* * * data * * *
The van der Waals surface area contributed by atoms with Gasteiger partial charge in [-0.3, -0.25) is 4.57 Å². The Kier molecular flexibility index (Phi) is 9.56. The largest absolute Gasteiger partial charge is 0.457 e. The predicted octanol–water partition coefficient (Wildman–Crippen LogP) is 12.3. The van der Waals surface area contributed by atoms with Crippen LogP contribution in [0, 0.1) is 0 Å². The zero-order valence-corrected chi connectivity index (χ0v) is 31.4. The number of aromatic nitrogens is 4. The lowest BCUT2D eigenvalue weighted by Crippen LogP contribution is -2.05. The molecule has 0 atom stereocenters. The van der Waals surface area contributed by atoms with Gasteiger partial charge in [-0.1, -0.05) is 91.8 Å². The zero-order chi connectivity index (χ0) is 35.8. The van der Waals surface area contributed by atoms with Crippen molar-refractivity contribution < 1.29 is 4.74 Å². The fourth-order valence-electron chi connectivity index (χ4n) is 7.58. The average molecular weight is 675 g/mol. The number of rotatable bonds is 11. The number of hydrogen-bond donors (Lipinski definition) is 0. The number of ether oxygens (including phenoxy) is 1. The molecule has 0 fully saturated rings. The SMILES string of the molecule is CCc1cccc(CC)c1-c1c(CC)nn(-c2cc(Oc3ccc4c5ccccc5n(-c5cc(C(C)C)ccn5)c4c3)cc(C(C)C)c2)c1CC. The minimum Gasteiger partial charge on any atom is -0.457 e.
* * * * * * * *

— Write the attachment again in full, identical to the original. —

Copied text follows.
The van der Waals surface area contributed by atoms with Gasteiger partial charge in [-0.3, -0.25) is 4.57 Å². The Kier molecular flexibility index (Phi) is 9.56. The largest absolute Gasteiger partial charge is 0.457 e. The predicted octanol–water partition coefficient (Wildman–Crippen LogP) is 12.3. The van der Waals surface area contributed by atoms with Crippen LogP contribution in [0, 0.1) is 0 Å². The zero-order valence-corrected chi connectivity index (χ0v) is 31.4. The number of aromatic nitrogens is 4. The lowest BCUT2D eigenvalue weighted by Crippen LogP contribution is -2.05. The molecule has 0 atom stereocenters. The van der Waals surface area contributed by atoms with Gasteiger partial charge in [-0.1, -0.05) is 91.8 Å². The zero-order chi connectivity index (χ0) is 35.8. The van der Waals surface area contributed by atoms with Crippen molar-refractivity contribution < 1.29 is 4.74 Å². The fourth-order valence-electron chi connectivity index (χ4n) is 7.58. The average molecular weight is 675 g/mol. The number of rotatable bonds is 11. The number of hydrogen-bond donors (Lipinski definition) is 0. The number of ether oxygens (including phenoxy) is 1. The molecule has 0 fully saturated rings. The SMILES string of the molecule is CCc1cccc(CC)c1-c1c(CC)nn(-c2cc(Oc3ccc4c5ccccc5n(-c5cc(C(C)C)ccn5)c4c3)cc(C(C)C)c2)c1CC. The minimum Gasteiger partial charge on any atom is -0.457 e.